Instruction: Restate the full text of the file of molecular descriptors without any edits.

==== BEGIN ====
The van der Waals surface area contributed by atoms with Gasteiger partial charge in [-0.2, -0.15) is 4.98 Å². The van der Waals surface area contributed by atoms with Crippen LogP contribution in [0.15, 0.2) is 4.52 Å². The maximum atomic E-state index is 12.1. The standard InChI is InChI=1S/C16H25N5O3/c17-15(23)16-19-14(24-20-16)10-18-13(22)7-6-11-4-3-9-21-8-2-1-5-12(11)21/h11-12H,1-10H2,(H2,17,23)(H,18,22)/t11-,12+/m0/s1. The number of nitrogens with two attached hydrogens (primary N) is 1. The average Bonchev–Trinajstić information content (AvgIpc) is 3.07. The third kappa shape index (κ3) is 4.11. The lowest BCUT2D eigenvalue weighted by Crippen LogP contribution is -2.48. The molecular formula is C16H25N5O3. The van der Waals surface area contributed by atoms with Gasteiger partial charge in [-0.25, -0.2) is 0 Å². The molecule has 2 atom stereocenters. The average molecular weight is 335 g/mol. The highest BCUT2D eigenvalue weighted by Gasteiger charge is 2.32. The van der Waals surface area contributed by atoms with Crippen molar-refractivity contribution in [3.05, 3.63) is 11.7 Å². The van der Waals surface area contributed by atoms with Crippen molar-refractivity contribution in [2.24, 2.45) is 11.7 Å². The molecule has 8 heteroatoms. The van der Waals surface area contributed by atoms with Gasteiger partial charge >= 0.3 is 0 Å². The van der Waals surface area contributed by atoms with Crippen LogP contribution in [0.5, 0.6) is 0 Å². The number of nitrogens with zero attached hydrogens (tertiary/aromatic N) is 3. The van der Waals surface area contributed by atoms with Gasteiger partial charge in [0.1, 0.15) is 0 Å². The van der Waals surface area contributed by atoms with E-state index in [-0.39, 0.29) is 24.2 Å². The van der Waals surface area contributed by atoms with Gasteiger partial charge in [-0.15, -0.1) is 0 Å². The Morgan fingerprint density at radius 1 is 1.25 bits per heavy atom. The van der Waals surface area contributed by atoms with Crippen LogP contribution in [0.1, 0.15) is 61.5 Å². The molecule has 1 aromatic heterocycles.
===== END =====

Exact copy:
The van der Waals surface area contributed by atoms with Gasteiger partial charge in [-0.2, -0.15) is 4.98 Å². The van der Waals surface area contributed by atoms with Crippen LogP contribution in [0.15, 0.2) is 4.52 Å². The maximum atomic E-state index is 12.1. The standard InChI is InChI=1S/C16H25N5O3/c17-15(23)16-19-14(24-20-16)10-18-13(22)7-6-11-4-3-9-21-8-2-1-5-12(11)21/h11-12H,1-10H2,(H2,17,23)(H,18,22)/t11-,12+/m0/s1. The number of nitrogens with two attached hydrogens (primary N) is 1. The average Bonchev–Trinajstić information content (AvgIpc) is 3.07. The third kappa shape index (κ3) is 4.11. The lowest BCUT2D eigenvalue weighted by Crippen LogP contribution is -2.48. The molecular formula is C16H25N5O3. The van der Waals surface area contributed by atoms with Gasteiger partial charge in [-0.25, -0.2) is 0 Å². The molecule has 2 atom stereocenters. The average molecular weight is 335 g/mol. The highest BCUT2D eigenvalue weighted by Gasteiger charge is 2.32. The van der Waals surface area contributed by atoms with Crippen molar-refractivity contribution in [3.05, 3.63) is 11.7 Å². The van der Waals surface area contributed by atoms with Crippen molar-refractivity contribution in [2.24, 2.45) is 11.7 Å². The molecule has 8 heteroatoms. The van der Waals surface area contributed by atoms with Gasteiger partial charge >= 0.3 is 0 Å². The van der Waals surface area contributed by atoms with Crippen LogP contribution in [0.5, 0.6) is 0 Å². The number of nitrogens with zero attached hydrogens (tertiary/aromatic N) is 3. The van der Waals surface area contributed by atoms with Gasteiger partial charge in [0.1, 0.15) is 0 Å². The van der Waals surface area contributed by atoms with E-state index in [-0.39, 0.29) is 24.2 Å². The van der Waals surface area contributed by atoms with Gasteiger partial charge in [-0.15, -0.1) is 0 Å². The Morgan fingerprint density at radius 1 is 1.25 bits per heavy atom. The van der Waals surface area contributed by atoms with Crippen LogP contribution in [0.1, 0.15) is 61.5 Å². The molecule has 1 aromatic heterocycles.